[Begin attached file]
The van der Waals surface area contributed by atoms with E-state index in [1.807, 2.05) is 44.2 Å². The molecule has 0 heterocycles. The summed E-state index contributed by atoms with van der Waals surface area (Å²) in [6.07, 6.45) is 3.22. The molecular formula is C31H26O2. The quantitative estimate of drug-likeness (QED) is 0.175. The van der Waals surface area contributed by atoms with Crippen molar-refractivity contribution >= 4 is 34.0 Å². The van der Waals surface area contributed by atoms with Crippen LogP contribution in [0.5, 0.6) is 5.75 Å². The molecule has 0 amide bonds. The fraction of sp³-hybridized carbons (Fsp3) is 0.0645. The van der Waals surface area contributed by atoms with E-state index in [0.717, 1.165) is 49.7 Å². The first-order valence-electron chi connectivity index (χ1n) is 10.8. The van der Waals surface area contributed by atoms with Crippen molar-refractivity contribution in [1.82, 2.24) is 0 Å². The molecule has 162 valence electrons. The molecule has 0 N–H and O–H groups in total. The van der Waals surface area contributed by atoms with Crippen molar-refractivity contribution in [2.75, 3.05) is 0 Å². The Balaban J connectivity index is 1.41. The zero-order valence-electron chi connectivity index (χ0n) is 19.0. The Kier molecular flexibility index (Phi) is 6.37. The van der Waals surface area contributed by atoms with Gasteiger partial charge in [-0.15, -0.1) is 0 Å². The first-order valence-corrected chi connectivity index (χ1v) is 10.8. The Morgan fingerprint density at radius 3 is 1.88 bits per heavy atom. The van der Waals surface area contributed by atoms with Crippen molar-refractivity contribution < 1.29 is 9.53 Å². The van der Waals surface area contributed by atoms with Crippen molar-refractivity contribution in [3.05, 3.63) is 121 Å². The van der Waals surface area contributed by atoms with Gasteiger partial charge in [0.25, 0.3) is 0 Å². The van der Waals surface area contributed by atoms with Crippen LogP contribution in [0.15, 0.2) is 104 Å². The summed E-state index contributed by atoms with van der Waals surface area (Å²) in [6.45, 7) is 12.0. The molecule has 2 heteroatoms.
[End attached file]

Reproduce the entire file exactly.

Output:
The van der Waals surface area contributed by atoms with E-state index in [1.807, 2.05) is 44.2 Å². The molecule has 0 heterocycles. The summed E-state index contributed by atoms with van der Waals surface area (Å²) in [6.07, 6.45) is 3.22. The molecular formula is C31H26O2. The quantitative estimate of drug-likeness (QED) is 0.175. The van der Waals surface area contributed by atoms with Crippen molar-refractivity contribution >= 4 is 34.0 Å². The van der Waals surface area contributed by atoms with Crippen LogP contribution in [0.5, 0.6) is 5.75 Å². The molecule has 0 amide bonds. The fraction of sp³-hybridized carbons (Fsp3) is 0.0645. The van der Waals surface area contributed by atoms with E-state index in [0.717, 1.165) is 49.7 Å². The first-order valence-electron chi connectivity index (χ1n) is 10.8. The van der Waals surface area contributed by atoms with Crippen molar-refractivity contribution in [1.82, 2.24) is 0 Å². The molecule has 162 valence electrons. The molecule has 0 N–H and O–H groups in total. The van der Waals surface area contributed by atoms with Crippen molar-refractivity contribution in [2.75, 3.05) is 0 Å². The Balaban J connectivity index is 1.41. The zero-order valence-electron chi connectivity index (χ0n) is 19.0. The Kier molecular flexibility index (Phi) is 6.37. The van der Waals surface area contributed by atoms with Gasteiger partial charge in [-0.15, -0.1) is 0 Å². The first-order valence-corrected chi connectivity index (χ1v) is 10.8. The Morgan fingerprint density at radius 3 is 1.88 bits per heavy atom. The van der Waals surface area contributed by atoms with Crippen molar-refractivity contribution < 1.29 is 9.53 Å². The van der Waals surface area contributed by atoms with Crippen molar-refractivity contribution in [3.05, 3.63) is 121 Å². The van der Waals surface area contributed by atoms with Gasteiger partial charge in [0.25, 0.3) is 0 Å². The van der Waals surface area contributed by atoms with Crippen LogP contribution in [0.15, 0.2) is 104 Å². The summed E-state index contributed by atoms with van der Waals surface area (Å²) in [6.45, 7) is 12.0. The molecule has 2 heteroatoms.